The U.S. Food and Drug Administration is easing a longtime ban on blood donations by gay and bisexual men. Men who have had sex with other men have been barred from giving blood since the dawn of the AIDS crisis in the early 1980s. The new rules will end the lifetime deferral period but continue to bar donations from any man who’s had sex with another within the previous 12 months. Advocacy groups have campaigned for years to end the lifetime ban, saying it has no scientific reasoning. But many say the new one-year ban still falls short. In a statement, the group AIDS United called the policy change a “step forward,” but said it “continues to perpetuate discrimination against gay and bisexual men.” Saying it was “extremely disappointed,” the group Equality California said: “This revised policy would continue to discriminate against gay and bisexual men with low risk factors based on their sexual orientation and would continue to unnecessarily prevent countless gay and bisexual men from making life-saving donations to the nation’s blood supply.”
The Obama administration’s envoy for the effort to close Guantánamo Bay has resigned. Clifford Sloan, a Washington lawyer, headed the State Department’s Office of Guantánamo Closure for 18 months.
Republican Rep. Michael Grimm of New York has pleaded guilty to tax fraud –- but says he will not resign. On Tuesday, Grimm entered a guilty plea on a single charge of aiding in the preparation of a false tax return at his New York City fast-food health restaurant, Healthalicious. As part of a plea deal, Grimm admitted to hiding over $900,000 in revenue and lying during a deposition. Outside the courtroom, Grimm told reporters he will keep his House seat after taking responsibility for his wrongdoing.
Rep. Michael Grimm: “If you do something wrong, you can never fully get passed it until you accept responsibility for it. And that’s what I’m doing, taking full responsibility so that I can close this chapter in my life. I under-reported the gross sales receipts of the restaurant to pay business expenses, including payroll for employees that were off the books. It’s wrong. I should not have done it and I am truly sorry for it.”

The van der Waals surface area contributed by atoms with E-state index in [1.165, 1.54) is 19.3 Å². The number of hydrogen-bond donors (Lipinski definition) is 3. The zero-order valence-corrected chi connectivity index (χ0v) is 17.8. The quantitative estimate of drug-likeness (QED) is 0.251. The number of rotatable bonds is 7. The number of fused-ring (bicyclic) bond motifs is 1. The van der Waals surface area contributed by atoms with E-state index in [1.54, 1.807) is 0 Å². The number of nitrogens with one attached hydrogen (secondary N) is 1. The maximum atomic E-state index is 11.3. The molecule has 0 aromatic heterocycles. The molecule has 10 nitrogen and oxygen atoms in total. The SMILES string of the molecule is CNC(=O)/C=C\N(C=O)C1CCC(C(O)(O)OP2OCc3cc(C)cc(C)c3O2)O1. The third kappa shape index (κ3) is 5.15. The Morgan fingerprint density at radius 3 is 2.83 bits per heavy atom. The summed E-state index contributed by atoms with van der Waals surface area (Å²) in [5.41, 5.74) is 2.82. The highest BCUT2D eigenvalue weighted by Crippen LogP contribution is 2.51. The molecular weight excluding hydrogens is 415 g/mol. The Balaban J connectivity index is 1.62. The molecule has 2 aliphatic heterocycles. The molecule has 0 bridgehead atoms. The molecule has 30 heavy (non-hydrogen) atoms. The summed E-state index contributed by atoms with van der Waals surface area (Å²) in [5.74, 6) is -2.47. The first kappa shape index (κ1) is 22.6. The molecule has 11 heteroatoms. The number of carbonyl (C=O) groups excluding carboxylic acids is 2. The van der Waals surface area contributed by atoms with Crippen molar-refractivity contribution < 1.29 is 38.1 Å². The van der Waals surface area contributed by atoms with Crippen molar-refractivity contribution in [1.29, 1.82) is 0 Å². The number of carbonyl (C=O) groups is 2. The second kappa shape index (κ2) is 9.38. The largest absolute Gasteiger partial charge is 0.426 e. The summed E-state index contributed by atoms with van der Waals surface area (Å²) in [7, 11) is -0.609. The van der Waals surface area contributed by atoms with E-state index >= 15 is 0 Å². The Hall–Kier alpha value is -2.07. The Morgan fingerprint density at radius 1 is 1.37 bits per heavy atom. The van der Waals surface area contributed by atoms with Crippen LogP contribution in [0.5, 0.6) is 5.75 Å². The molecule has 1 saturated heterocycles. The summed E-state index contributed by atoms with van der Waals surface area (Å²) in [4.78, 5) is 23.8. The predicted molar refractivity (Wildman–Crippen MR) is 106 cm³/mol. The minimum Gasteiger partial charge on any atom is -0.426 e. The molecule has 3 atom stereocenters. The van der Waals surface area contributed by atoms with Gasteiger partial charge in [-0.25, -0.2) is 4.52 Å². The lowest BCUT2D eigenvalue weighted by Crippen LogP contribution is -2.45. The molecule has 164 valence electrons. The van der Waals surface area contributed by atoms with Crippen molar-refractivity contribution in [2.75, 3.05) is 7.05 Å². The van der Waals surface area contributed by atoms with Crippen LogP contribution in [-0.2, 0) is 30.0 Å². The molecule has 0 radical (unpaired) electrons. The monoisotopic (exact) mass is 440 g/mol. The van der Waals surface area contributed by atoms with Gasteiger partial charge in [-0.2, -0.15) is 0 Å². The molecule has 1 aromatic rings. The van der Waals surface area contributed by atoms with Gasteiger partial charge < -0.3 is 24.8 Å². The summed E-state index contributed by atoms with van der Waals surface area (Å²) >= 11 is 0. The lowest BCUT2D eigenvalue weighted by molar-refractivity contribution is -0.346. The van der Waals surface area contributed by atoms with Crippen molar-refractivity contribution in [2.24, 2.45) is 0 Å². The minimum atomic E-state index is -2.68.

The movie studio Sony will be releasing the controversial comedy “The Interview” after all. The film’s release was canceled last week following threats against theaters and a hack of Sony’s corporate data. The Obama administration blamed North Korea for targeting Sony in response to the film’s plot, which revolves around a CIA effort to kill North Korean leader Kim Jong-un. Many experts have questioned the evidence of North Korean responsibility, and the United States rejected North Korea’s demand for a joint probe. On Tuesday, Sony said “The Interview” will be screened on Christmas Day at independent theaters around the country after major chains bowed out. These include the State Theater, owned by documentary filmmaker Michael Moore in Traverse City, Michigan.
The world’s first-ever treaty regulating the global arms trade has taken effect. The United Nations Arms Trade Treaty legally enters force today following its approval last year. It subjects exporters in the $85 billion global weaponry industry to strict criteria in an effort to prevent acts of genocide or terrorism. The United States is the world’s largest weapons exporter. It signed the treaty last year, but the Senate has not yet ratified it. In a statement, the group Oxfam celebrated the treaty’s implementation, saying: “The Arms Trade Treaty will transform the global arms business. … It will no longer be acceptable to look the other way when arms are transferred to regimes that will use them to harm innocent people and violate their human rights.”